Is Trump a Neo-Nazi?

I had a good friend send me this article today that draws a direct line between Trump’s messaging on immigration and the rhetoric of the most notorious neo-Nazi and white supremacist websites. After reading it he asked me:

Could the candidate truly be neo Nazi and not know it? That would confirm the power of delusion and clinical megalomania… But do we really believe he’s actually unhinged?

My response was essentially this:

Without doubt, there is sufficient semblance between Mr. Trump’s rhetoric, tactics, and mannerisms and those of the Adolf Hitler to trouble anyone familiar with the German elections of 1933. But pegging Trump as a neo-Nazi seems to be going a bit far. Several analysts, many even more disenchanted with Mr. Trump than I, have explained in detail why Trump is neither a fascist nor an American Schicklgruber. Instead, they say, we should see Trump as an American Marie Le Pen or Frauke Petry rather than old Adolf: they are shrill, they play to a small yet fanatical audience, and lack a Dr. Goebbels to help them.

So these nationalists are not yet a Nazi-like threat – not yet, anyway, if polling is any indication. Fourteen days before the US election it seems that the only thing that could change that anytime soon would be election fraud on an unprecedented scale.

Still, the right-wing populists are accelerants for the thuggish undercurrents that too often surface when nominally civilized societies are wracked by change. For Europe and America, Islamism is today what communism was for much of the 20th century: a force threatening to upend the social order and political institutions upon which the West is rooted. Hunting’s clash of civilizations is upon us, but it is playing out in our cities rather than across remote global geopolitical fault-lines.

That issue is real, and it terrifies people. The right is riding that fear, and addressing it in the most rodent-level manner possible. But the blame is shared. The populism of the right is abetted by the haplessness of the Left. Liberal admonishments to tolerate Islam and sympathize with the refugees are no substitute for policies that could address the real security challenges accompanying a wave of migration from West Asia or the integration of groups who live according to rules that challenge the precepts of liberal democracy.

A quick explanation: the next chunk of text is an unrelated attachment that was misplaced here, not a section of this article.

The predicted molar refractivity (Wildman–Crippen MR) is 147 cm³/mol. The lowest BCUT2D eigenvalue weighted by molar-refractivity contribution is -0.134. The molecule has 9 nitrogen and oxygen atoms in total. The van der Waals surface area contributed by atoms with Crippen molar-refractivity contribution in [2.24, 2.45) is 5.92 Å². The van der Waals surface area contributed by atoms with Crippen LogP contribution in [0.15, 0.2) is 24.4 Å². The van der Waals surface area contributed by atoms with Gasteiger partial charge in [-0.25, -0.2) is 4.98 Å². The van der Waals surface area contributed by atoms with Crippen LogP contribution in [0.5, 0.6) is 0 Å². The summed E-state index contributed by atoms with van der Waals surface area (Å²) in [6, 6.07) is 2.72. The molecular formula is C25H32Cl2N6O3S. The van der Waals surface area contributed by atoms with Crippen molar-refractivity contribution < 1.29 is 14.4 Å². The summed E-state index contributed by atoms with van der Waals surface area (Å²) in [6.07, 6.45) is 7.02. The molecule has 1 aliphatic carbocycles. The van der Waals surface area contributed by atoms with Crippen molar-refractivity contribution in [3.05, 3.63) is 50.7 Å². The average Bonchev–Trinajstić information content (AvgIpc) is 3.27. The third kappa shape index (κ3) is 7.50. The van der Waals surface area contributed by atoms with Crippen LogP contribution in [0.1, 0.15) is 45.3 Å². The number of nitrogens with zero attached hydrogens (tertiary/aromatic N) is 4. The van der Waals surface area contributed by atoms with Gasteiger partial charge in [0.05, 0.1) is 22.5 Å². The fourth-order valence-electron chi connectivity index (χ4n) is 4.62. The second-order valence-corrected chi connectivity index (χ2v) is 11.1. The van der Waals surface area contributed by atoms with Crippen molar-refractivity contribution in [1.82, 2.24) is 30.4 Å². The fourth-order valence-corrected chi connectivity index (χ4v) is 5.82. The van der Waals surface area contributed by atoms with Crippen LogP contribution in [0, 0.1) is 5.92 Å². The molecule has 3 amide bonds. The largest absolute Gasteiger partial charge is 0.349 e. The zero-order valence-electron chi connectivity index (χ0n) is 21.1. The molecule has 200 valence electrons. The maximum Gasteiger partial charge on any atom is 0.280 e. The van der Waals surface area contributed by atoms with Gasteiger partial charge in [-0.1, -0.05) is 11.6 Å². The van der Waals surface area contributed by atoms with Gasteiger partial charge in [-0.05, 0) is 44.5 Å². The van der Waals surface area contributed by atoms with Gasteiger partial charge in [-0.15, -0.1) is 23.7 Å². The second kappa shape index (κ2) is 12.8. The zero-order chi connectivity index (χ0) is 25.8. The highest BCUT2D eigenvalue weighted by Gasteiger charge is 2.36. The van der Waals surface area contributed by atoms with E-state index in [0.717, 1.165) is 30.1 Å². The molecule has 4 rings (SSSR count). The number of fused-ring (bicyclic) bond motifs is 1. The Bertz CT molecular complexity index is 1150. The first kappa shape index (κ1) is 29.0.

Until the left – and in America, I mean the full spectrum from Hillary to Bernie – acknowledges the threat of Islamism to free societies even as they underscore that Islamism is not Islam, you’ll have people voting for the Trumps and Le Pens of the world who are smart enough to know better but too scared to care.

And if the left does not, and if the right continues to cleave to white supremacy and xenophobia as guiding principles, then it will fall to those of us at the center to craft a wiser path to the future.

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Author: David Wolf

An adviser to corporations and organizations on strategy, communications, and public affairs, David Wolf has been working and living in Beijing since 1995, and now divides his time between China and California. He also serves as a policy and industry analyst focused on innovative and creative industries, a futurist, and an amateur historian.

One thought on “Is Trump a Neo-Nazi?”

  1. From my observation there are vast swathes of the global left that understands very clearly the threat to liberalism (i.e. “western values”) that Islamism represents. I’ve written at length on this very blog about “toleration” being a core value, indeed the value from which all of liberalism flows: your faith is between you and your god *and you might be wrong*; everyone else gets the same deal; therefore any collusion between faith and state is an abomination.

    Islamism, like several other religions (and perversions of religions) I could name, is dead against these ideas. Islam is right, all else is wrong, and the penalty for disbelief is conversion or death. It’s eternally amusing to the atheist that, of course, religions *in general* claim infallibility, and claim that unbelievers come to a sticky end, it’s just that contact with liberalism tends to blunt the edges of the *followers* of religions-in-general.

    Liberalism demands doubt. To genuinely believe that others may have a valid path to god, you genuinely need to doubt your own.

    Inventing a left/right divide on Islamism — like the invented left/right divide on much else — is not particularly useful. The real divide should be pragmatism/idealism. When confronting Islamism, what *works*? All else is useless.

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